The Kimi Räikkönen Way - Reliving the 2018 US Grand Prix

Written by Vyas Ponnuri, Edited by Simran Kanthi

Image credits - Mark Thompson/Getty Images

Formula One heads to the United States, and what better way would it be to relive the legacy of the Circuit of The Americas (COTA) by looking back down memory lane and relishing the 2018 United States Grand Prix where the Iceman, Kimi Räikkönen won his 21st and final victory in the sport. It was a fine way to end his five-year stint with Scuderia Ferrari, and how fitting that his last victory came for the team with which he tasted glory 11 years earlier.


The path to victory wasn't the easiest though, as Lewis Hamilton and then Max Verstappen pressured Räikkönen all the way. However, the Iceman kept it cool under pressure and took his first victory in five years, and the first since he returned to the Italian outfit in 2014. All in all, it had been 113 races since his last win at the Australian Grand Prix, way back in 2013, when he drove for the iconic black-and-gold Lotus-Renault team.


You must be curiously wondering how the path opened up for Kimi to take the spoils at Austin. To begin with, let us cast our minds back to Formula One in 2018. Ferrari had two former World Champions Sebastian Vettel and Kimi Räikkönen in their line-up. Lewis Hamilton was on the cusp of a fifth World Championship, which would put him among the elites of the sport. Max Verstappen was still on a steep learning curve, having had an up-and-down season for Red Bull, who were powered by Renault back then. Charles Leclerc, Ferrari's current star, was in his rookie season, driving for Alfa Romeo. George Russell was on his way to winning a Formula 2 title.


Austin had traditionally been a Mercedes' track, and Lewis Hamilton had experienced immense success around the 5.513 km (3.426 mi) anti-clockwise circuit. Mercedes had won the previous four Grands Prix at Austin, all through Hamilton who had also won the inaugural race at COTA in 2012 for McLaren. The circuit required a combination of good engine power down the long back straight and enough downforce for the Esses in the first sector, and the tricky, slow corners in the third sector. Mercedes' strong power unit, coupled with a good downforce set-up on their cars, were always class of the field at Austin.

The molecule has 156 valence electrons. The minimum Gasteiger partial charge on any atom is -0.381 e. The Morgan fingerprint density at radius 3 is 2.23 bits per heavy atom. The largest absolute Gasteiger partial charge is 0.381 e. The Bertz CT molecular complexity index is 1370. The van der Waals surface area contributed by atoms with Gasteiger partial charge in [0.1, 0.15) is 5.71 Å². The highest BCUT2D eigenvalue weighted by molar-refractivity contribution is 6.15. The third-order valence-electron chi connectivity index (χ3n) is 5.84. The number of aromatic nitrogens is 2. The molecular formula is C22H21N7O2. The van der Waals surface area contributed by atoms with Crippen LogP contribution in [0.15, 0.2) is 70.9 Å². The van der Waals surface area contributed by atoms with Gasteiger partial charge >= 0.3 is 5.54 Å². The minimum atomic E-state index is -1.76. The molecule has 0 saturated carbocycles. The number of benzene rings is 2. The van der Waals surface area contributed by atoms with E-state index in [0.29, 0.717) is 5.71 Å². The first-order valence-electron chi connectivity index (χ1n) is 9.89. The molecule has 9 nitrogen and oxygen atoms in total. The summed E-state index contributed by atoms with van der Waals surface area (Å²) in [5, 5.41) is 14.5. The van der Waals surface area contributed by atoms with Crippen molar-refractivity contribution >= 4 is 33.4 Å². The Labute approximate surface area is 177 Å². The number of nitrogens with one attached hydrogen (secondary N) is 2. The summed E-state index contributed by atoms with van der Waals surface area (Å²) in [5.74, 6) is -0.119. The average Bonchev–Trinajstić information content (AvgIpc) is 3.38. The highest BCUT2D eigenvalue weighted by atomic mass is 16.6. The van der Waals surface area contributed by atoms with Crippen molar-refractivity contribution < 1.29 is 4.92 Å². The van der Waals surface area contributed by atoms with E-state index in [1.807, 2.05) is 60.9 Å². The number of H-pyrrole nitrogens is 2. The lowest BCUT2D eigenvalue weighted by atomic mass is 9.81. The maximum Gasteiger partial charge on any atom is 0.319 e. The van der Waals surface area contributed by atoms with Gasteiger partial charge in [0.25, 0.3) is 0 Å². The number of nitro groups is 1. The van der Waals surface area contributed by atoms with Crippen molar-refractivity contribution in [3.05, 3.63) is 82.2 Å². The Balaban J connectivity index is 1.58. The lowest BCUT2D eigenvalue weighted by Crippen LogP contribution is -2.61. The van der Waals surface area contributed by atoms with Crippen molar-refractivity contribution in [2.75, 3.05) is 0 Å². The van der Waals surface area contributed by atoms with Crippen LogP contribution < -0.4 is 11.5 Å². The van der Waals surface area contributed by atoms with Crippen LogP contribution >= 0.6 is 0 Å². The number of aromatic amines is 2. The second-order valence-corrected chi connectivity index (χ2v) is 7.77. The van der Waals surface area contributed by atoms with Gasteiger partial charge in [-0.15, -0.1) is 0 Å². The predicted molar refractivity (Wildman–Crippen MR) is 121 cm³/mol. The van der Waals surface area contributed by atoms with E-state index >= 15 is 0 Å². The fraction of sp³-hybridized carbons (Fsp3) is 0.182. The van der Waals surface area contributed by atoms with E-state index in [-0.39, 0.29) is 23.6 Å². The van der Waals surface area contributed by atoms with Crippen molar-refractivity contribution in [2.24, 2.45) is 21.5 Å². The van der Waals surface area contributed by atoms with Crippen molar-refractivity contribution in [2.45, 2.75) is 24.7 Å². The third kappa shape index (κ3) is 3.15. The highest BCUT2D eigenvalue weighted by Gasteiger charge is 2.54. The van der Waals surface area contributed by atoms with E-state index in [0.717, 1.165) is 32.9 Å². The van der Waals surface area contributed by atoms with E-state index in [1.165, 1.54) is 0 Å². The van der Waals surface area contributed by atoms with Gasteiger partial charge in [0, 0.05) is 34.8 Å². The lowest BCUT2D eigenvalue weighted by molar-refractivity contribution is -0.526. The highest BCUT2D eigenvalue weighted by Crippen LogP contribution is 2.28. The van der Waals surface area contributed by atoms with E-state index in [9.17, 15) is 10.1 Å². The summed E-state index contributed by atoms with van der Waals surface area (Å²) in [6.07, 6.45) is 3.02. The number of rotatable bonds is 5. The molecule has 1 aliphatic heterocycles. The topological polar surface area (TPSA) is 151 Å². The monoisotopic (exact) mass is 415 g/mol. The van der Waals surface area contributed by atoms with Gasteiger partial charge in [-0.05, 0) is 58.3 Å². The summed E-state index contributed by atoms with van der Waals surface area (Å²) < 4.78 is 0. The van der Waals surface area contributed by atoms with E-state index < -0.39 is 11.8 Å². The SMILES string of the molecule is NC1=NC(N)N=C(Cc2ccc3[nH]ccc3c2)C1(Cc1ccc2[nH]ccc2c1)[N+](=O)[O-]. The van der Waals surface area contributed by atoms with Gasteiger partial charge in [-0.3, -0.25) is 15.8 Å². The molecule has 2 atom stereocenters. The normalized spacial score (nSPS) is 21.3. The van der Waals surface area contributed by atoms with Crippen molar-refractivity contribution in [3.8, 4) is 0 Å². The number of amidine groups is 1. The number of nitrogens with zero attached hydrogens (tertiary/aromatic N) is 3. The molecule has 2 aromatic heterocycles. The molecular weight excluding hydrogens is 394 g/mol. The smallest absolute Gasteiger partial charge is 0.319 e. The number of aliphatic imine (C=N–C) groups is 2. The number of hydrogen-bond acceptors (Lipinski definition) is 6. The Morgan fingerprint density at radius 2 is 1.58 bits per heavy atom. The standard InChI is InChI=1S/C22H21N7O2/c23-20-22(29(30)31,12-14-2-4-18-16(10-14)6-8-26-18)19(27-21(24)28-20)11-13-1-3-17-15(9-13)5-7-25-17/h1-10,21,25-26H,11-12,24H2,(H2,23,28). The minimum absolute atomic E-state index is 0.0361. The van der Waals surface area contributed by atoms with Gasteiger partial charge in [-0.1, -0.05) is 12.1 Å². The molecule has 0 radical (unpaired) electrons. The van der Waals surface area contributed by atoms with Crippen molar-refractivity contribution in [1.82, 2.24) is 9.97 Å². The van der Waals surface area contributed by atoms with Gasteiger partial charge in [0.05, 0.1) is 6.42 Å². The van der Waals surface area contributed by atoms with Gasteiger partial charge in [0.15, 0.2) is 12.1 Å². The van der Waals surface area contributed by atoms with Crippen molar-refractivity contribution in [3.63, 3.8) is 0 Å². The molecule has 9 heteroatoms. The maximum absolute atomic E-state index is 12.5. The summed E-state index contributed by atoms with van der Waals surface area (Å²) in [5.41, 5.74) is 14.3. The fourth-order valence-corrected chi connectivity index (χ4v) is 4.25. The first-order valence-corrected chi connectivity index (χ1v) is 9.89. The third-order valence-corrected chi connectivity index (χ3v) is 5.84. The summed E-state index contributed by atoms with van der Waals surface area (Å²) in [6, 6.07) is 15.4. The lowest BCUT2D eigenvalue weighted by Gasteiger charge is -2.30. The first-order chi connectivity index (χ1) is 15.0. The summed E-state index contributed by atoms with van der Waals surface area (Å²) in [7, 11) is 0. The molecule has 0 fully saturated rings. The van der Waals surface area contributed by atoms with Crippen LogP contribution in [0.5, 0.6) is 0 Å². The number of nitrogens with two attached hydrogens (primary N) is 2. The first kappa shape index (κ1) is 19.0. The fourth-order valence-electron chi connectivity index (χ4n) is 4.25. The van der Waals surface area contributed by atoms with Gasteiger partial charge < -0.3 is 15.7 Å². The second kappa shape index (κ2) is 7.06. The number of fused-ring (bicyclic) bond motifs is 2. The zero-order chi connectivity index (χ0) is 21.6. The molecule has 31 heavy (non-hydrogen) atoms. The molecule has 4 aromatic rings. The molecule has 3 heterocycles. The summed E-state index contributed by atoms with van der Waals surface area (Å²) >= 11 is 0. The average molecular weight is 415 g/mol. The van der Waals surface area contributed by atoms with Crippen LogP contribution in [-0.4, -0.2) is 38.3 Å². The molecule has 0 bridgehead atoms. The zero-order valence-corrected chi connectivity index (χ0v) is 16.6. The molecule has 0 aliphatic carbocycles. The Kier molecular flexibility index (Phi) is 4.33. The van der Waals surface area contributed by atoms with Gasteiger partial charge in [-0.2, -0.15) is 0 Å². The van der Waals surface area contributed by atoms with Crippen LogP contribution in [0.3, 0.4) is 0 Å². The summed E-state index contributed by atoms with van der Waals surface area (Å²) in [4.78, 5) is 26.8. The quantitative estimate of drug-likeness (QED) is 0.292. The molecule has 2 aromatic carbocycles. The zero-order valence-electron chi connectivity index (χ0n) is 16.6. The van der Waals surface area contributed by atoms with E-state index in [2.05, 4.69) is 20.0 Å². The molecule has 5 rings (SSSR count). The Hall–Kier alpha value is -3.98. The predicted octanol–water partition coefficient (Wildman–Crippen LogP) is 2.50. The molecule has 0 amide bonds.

This trend continued into Friday's practice with Hamilton topping both sessions, albeit held in the wet. The then four-time Champion demonstrated his skills in the wet weather and the Austin circuit, to outpace the field on a day with lesser running than usual. While Hamilton soared, Vettel's slim championship hopes took another hit. He was deemed to have been speeding under red flag conditions in FP1 (Free Practice 1) and was slapped with a three-place grid penalty for the main race. This would prove to be crucial come Sunday's race.


Saturday's Free Practice 3 session was held under overcast skies but thankfully for the drivers, on a dry track. All the drivers were keen to get some crucial mileage on the dry track and thus, jostled with each other for the best of the track. Hamilton and his teammate Valtteri Bottas were involved in battles with Vettel and Fernando Alonso during the session. Vettel topped the session from his teammate Räikkönen, with Hamilton not far off in third. Qualifying was set to be an exciting affair.


The qualifying definitely did live up to the hype and expectations. There was a big shock when Max Verstappen was eliminated in Q2 after damaging his driveshaft, having run over a yellow sausage kerb in the previous session, Q1. The final Q3 session saw a three-way battle for pole position but it was Hamilton who prevailed to get pole with a great lap of 1:32.237. Vettel and Räikkönen set quick lap times but were 0.061 and 0.070 seconds off Hamilton's lap time. With Vettel taking a three-place grid drop, he would start fifth on the grid. This promoted his teammate Räikkönen onto the front row alongside Hamilton. Bottas and Daniel Ricciardo would start third and fourth respectively.